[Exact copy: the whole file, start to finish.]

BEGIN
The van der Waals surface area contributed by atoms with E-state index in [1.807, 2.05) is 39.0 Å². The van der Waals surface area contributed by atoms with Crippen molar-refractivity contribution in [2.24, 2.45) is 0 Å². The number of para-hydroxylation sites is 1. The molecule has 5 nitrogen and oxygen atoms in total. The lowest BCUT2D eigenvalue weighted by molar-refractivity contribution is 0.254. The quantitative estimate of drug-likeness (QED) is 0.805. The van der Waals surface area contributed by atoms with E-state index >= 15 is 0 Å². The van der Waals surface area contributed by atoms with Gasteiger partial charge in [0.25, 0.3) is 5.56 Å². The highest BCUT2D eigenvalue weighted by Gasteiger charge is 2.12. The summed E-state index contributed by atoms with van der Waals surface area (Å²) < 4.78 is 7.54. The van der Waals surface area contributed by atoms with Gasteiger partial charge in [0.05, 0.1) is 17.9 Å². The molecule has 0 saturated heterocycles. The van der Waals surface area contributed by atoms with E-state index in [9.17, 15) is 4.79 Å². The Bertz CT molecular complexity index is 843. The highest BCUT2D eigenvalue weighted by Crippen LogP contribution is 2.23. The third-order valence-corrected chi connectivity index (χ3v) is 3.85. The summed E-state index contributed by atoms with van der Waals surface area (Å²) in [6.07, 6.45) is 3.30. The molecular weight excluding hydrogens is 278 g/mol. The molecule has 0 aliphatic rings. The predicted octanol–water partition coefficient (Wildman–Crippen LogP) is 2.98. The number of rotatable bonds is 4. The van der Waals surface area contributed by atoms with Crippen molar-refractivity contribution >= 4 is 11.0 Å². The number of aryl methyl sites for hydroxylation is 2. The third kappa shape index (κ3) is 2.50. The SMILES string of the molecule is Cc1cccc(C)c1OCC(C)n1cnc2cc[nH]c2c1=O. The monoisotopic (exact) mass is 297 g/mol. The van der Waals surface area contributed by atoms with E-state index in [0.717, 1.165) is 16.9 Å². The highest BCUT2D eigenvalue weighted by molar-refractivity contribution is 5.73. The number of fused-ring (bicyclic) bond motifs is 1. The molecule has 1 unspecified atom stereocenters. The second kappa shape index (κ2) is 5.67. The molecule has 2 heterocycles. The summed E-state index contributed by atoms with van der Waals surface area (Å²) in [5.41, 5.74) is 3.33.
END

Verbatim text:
The van der Waals surface area contributed by atoms with E-state index in [1.807, 2.05) is 39.0 Å². The van der Waals surface area contributed by atoms with Crippen molar-refractivity contribution in [2.24, 2.45) is 0 Å². The number of para-hydroxylation sites is 1. The molecule has 5 nitrogen and oxygen atoms in total. The lowest BCUT2D eigenvalue weighted by molar-refractivity contribution is 0.254. The quantitative estimate of drug-likeness (QED) is 0.805. The van der Waals surface area contributed by atoms with E-state index >= 15 is 0 Å². The van der Waals surface area contributed by atoms with Gasteiger partial charge in [0.25, 0.3) is 5.56 Å². The highest BCUT2D eigenvalue weighted by Gasteiger charge is 2.12. The summed E-state index contributed by atoms with van der Waals surface area (Å²) < 4.78 is 7.54. The van der Waals surface area contributed by atoms with Gasteiger partial charge in [0.05, 0.1) is 17.9 Å². The molecule has 0 saturated heterocycles. The van der Waals surface area contributed by atoms with E-state index in [9.17, 15) is 4.79 Å². The Bertz CT molecular complexity index is 843. The highest BCUT2D eigenvalue weighted by Crippen LogP contribution is 2.23. The third-order valence-corrected chi connectivity index (χ3v) is 3.85. The summed E-state index contributed by atoms with van der Waals surface area (Å²) in [6.07, 6.45) is 3.30. The molecular weight excluding hydrogens is 278 g/mol. The molecule has 0 aliphatic rings. The predicted octanol–water partition coefficient (Wildman–Crippen LogP) is 2.98. The number of rotatable bonds is 4. The van der Waals surface area contributed by atoms with Crippen molar-refractivity contribution >= 4 is 11.0 Å². The number of aryl methyl sites for hydroxylation is 2. The third kappa shape index (κ3) is 2.50. The SMILES string of the molecule is Cc1cccc(C)c1OCC(C)n1cnc2cc[nH]c2c1=O. The monoisotopic (exact) mass is 297 g/mol. The van der Waals surface area contributed by atoms with E-state index in [0.717, 1.165) is 16.9 Å². The highest BCUT2D eigenvalue weighted by molar-refractivity contribution is 5.73. The number of fused-ring (bicyclic) bond motifs is 1. The molecule has 1 unspecified atom stereocenters. The second kappa shape index (κ2) is 5.67. The molecule has 2 heterocycles. The summed E-state index contributed by atoms with van der Waals surface area (Å²) in [5.41, 5.74) is 3.33.